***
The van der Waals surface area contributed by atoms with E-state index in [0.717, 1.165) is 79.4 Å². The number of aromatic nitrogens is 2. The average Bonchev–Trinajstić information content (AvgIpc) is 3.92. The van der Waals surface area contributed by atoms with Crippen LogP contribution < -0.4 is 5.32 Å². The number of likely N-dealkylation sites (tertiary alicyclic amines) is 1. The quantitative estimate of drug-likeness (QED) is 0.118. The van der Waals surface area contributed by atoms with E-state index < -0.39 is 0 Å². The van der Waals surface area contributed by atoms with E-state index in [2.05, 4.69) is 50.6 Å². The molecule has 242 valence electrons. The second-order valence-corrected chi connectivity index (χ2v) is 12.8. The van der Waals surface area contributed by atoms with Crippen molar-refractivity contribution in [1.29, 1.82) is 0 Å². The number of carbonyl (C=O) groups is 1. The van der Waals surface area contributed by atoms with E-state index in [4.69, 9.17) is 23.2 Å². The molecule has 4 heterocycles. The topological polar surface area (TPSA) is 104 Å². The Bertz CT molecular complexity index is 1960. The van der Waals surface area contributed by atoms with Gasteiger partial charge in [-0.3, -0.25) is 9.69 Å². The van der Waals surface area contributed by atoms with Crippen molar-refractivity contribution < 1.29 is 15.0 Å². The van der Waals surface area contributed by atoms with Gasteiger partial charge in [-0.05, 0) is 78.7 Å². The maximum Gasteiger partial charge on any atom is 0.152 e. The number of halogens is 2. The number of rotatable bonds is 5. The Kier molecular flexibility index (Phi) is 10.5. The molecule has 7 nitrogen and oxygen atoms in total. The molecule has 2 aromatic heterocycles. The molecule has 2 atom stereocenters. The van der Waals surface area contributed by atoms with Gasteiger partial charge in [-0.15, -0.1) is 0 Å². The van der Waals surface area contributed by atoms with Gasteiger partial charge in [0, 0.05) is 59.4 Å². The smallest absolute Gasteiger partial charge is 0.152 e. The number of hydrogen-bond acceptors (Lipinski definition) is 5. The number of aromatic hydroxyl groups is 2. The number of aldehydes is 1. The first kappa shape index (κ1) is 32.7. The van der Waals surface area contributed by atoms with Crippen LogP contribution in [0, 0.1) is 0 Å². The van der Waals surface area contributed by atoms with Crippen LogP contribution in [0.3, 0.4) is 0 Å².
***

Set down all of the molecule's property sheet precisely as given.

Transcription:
The van der Waals surface area contributed by atoms with E-state index in [0.717, 1.165) is 79.4 Å². The number of aromatic nitrogens is 2. The average Bonchev–Trinajstić information content (AvgIpc) is 3.92. The van der Waals surface area contributed by atoms with Crippen LogP contribution < -0.4 is 5.32 Å². The number of likely N-dealkylation sites (tertiary alicyclic amines) is 1. The quantitative estimate of drug-likeness (QED) is 0.118. The van der Waals surface area contributed by atoms with E-state index < -0.39 is 0 Å². The van der Waals surface area contributed by atoms with E-state index in [2.05, 4.69) is 50.6 Å². The molecule has 242 valence electrons. The second-order valence-corrected chi connectivity index (χ2v) is 12.8. The van der Waals surface area contributed by atoms with Crippen molar-refractivity contribution in [1.29, 1.82) is 0 Å². The number of carbonyl (C=O) groups is 1. The van der Waals surface area contributed by atoms with E-state index in [4.69, 9.17) is 23.2 Å². The molecule has 4 heterocycles. The topological polar surface area (TPSA) is 104 Å². The Bertz CT molecular complexity index is 1960. The van der Waals surface area contributed by atoms with Gasteiger partial charge in [-0.3, -0.25) is 9.69 Å². The van der Waals surface area contributed by atoms with Crippen molar-refractivity contribution < 1.29 is 15.0 Å². The van der Waals surface area contributed by atoms with Gasteiger partial charge in [-0.05, 0) is 78.7 Å². The maximum Gasteiger partial charge on any atom is 0.152 e. The number of halogens is 2. The number of rotatable bonds is 5. The Kier molecular flexibility index (Phi) is 10.5. The molecule has 7 nitrogen and oxygen atoms in total. The molecule has 2 aromatic heterocycles. The molecule has 2 atom stereocenters. The van der Waals surface area contributed by atoms with Gasteiger partial charge in [-0.15, -0.1) is 0 Å². The van der Waals surface area contributed by atoms with Gasteiger partial charge in [0, 0.05) is 59.4 Å². The smallest absolute Gasteiger partial charge is 0.152 e. The number of hydrogen-bond acceptors (Lipinski definition) is 5. The number of aromatic hydroxyl groups is 2. The number of aldehydes is 1. The first kappa shape index (κ1) is 32.7. The van der Waals surface area contributed by atoms with Crippen LogP contribution in [0, 0.1) is 0 Å². The van der Waals surface area contributed by atoms with Crippen LogP contribution in [0.3, 0.4) is 0 Å².